Long-time Catchword client and audio pioneer Plantronics has unveiled an innovative solution to the chaos of the open office: Habitat Soundscaping. Using nature-inspired audio and visuals, coupled with responsive software, Habitat transforms dysfunctional offices into peaceful spaces where people can focus and collaborate. The Catchword team worked closely with the company to develop the name for the new service.
“Habitat will improve workplace happiness and productivity,” said Catchword co-founder Laurel Sutton. “Plus it’s really cool. Even the site’s landing page inspires calm focus.”
Plantronics was motivated to develop the solution when it moved to an open plan for its Santa Cruz office. They discovered that while an open plan can promote collaboration (and save money), the frequent disruptions of a dense, loud workspace with no psychological privacy often decrease productivity and sense of well being.
The company’s experience is common, and the negative impact of open office distraction is significant (no news to most folks who work in them). According to U.S. and Scandinavian research cited by the company,
- on average, employees take 23 minutes to regain focus after an interruption
- 53% of workers are bothered by others when trying to stay on track
- open office workers are two times more likely to take sick days compared to those working in traditional offices
With 70% of offices using an open plan, other companies had tried to solve the noise problem by masking it with white or pink noise, but Plantronics workers found it fatiguing and stressful.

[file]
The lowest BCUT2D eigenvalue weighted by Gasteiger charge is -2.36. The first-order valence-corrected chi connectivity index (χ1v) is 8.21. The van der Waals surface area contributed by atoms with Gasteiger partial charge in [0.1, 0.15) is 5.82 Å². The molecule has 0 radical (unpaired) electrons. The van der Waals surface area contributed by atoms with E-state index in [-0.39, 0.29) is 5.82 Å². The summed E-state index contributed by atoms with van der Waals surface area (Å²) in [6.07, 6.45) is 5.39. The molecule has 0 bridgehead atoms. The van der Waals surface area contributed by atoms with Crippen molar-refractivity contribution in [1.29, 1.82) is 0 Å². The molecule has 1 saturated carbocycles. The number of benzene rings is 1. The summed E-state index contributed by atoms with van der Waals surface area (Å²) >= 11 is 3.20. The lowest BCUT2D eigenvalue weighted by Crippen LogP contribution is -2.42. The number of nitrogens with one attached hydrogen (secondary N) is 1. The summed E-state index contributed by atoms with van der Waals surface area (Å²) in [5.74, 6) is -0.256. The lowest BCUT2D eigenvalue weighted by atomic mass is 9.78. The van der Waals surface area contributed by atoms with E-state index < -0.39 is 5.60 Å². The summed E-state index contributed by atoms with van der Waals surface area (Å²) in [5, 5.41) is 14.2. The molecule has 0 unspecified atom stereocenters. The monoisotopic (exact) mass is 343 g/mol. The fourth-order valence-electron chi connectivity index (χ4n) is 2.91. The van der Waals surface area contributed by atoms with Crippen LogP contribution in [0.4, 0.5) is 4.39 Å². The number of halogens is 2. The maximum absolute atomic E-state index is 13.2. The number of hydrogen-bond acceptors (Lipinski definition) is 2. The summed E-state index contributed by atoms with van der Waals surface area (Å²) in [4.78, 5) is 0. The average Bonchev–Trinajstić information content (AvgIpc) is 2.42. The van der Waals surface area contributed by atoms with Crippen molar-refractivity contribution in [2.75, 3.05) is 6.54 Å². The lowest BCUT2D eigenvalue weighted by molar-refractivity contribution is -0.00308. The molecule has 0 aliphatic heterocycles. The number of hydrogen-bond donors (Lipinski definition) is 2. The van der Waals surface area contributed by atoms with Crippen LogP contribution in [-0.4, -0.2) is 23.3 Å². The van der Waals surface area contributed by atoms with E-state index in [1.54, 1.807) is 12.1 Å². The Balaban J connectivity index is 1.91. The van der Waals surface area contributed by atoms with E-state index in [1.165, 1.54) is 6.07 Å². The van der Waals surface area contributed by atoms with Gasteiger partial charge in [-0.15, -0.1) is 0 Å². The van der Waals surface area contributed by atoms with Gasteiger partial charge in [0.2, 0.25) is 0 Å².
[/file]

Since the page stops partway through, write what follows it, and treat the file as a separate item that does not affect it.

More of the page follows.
Research has shown that a connection to nature in the workplace improves mood, memory, and cognitive functioning while reducing absenteeism. So the company turned to natural sights and sounds for their solution, combining waterfall sculptures, sound design, and virtual landscapes to create a multisensory experience.
“I’ve experienced it myself in the Plantronics office, and the difference is amazing,” said Catchword’s Sutton. Digital skylights and windows display images of nature while hidden speakers broadcast sounds of running water. Adaptive software recognizes distracting speech and adjusts the sounds in the surrounding areas to minimize disturbance.
“It’s not surprising that serene landscapes and the gentle shh of a stream make a more pleasant setting than fluorescent cell yell,” said Catchword principal and co-founder Maria Cypher. “What’s amazing is how Plantronics is using these qualities to transform the workplace.”
“We wanted to develop a name that expresses this comprehensive, fundamental change to a more organic environment,” she continued. “Habitat was a natural.”
Tech media also seem excited, with at least one speculating about whether Habitat Soundscaping could become a bigger business for Plantronics than headsets. Cypher explained, “Habitat could revolutionize indoor spaces — schools, shopping malls, government buildings — not just offices. We can’t wait to see the impact it will have.”